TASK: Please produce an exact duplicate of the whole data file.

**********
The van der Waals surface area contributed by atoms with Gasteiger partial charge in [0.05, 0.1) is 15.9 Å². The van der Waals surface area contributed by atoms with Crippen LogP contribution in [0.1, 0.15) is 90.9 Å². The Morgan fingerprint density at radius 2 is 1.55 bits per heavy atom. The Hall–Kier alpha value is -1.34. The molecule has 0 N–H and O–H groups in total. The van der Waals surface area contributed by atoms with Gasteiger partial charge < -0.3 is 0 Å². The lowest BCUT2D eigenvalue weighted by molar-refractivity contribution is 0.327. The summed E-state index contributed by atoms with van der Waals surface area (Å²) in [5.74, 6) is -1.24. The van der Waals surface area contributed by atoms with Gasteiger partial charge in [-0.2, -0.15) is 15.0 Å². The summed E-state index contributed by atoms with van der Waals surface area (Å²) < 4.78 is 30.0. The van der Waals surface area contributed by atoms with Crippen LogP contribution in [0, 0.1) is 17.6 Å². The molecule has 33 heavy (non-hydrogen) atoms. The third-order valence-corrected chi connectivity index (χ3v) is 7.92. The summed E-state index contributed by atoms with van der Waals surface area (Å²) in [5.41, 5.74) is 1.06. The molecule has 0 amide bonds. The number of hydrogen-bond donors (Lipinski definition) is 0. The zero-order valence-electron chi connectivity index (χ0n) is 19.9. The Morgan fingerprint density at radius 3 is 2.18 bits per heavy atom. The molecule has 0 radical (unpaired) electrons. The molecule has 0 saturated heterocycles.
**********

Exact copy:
The van der Waals surface area contributed by atoms with Gasteiger partial charge in [0.05, 0.1) is 15.9 Å². The van der Waals surface area contributed by atoms with Crippen LogP contribution in [0.1, 0.15) is 90.9 Å². The Morgan fingerprint density at radius 2 is 1.55 bits per heavy atom. The Hall–Kier alpha value is -1.34. The molecule has 0 N–H and O–H groups in total. The van der Waals surface area contributed by atoms with Gasteiger partial charge < -0.3 is 0 Å². The lowest BCUT2D eigenvalue weighted by molar-refractivity contribution is 0.327. The summed E-state index contributed by atoms with van der Waals surface area (Å²) in [5.74, 6) is -1.24. The van der Waals surface area contributed by atoms with Gasteiger partial charge in [-0.2, -0.15) is 15.0 Å². The summed E-state index contributed by atoms with van der Waals surface area (Å²) < 4.78 is 30.0. The van der Waals surface area contributed by atoms with Crippen LogP contribution in [0, 0.1) is 17.6 Å². The molecule has 33 heavy (non-hydrogen) atoms. The third-order valence-corrected chi connectivity index (χ3v) is 7.92. The summed E-state index contributed by atoms with van der Waals surface area (Å²) in [5.41, 5.74) is 1.06. The molecule has 0 amide bonds. The number of hydrogen-bond donors (Lipinski definition) is 0. The zero-order valence-electron chi connectivity index (χ0n) is 19.9. The Morgan fingerprint density at radius 3 is 2.18 bits per heavy atom. The molecule has 0 radical (unpaired) electrons. The molecule has 0 saturated heterocycles.